Think of how many times you’ve heard an Air Talent say – more often than not with the sound of rustling paper or a page turning in the background – “I was reading an article in this magazine yesterday,” or “I saw in the paper this morning that…”
Or there’s the “attribution” thing of “This morning in the Dallas Morning News…”
“No, no! The adventures first, explanations take such a dreadful time.” – Lewis Carroll, Alice’s Adventures In Wonderland.
I first met John Moore in Nashville at a GMA event. He was a guest speaker, and wanted to meet my friend Jon Spoelstra. The next day I saw him speak about Starbucks, and how they managed the brand through their marketing.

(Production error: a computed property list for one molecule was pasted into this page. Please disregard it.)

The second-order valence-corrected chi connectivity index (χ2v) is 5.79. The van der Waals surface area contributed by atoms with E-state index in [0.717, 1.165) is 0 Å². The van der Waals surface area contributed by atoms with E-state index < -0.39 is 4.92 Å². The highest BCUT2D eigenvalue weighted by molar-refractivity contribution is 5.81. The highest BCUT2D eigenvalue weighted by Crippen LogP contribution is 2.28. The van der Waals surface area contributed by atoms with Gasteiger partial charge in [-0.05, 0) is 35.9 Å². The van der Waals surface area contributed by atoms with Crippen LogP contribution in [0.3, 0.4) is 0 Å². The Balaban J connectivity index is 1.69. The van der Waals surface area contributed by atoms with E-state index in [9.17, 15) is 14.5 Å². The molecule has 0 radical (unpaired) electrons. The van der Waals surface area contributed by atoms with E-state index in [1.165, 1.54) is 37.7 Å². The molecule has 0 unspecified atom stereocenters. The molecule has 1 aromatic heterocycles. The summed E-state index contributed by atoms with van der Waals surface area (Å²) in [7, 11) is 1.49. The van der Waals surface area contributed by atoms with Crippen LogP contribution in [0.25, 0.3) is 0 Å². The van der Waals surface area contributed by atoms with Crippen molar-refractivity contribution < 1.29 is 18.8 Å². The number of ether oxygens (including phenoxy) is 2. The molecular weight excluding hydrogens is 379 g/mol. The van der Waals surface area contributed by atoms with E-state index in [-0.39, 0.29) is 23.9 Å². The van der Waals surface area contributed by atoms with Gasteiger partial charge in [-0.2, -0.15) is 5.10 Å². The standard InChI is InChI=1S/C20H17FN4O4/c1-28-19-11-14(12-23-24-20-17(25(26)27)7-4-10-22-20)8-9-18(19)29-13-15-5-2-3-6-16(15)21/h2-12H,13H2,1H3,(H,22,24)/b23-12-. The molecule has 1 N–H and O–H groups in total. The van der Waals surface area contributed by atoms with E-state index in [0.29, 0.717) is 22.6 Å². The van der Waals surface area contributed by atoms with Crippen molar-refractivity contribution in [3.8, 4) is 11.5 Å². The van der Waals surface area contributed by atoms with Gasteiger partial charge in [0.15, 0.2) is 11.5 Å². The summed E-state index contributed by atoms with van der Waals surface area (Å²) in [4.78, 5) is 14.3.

It was only after he’d spoken that he mentioned about his stutter. Yes, someone who makes a good portion of his income speaking in front of large groups had a stutter.
But the real point of this story is the story. In a recent post John talked about his situation, but it’s not only the story, but how he told it. We can learn a lot about how John told the story. When we see on-air people trying to communicate a story, it’s a great example of mixing facts with emotion to create a reality you can feel.
Telling a great story can take longer than 60 seconds, but if it’s done well enough, it’s worth it What do you hear on your station, facts or the emotion of a story like John’s.
P.S. If you want to have a highly successful station, you need to read “The Passion Conversation,” which was co-authored by John.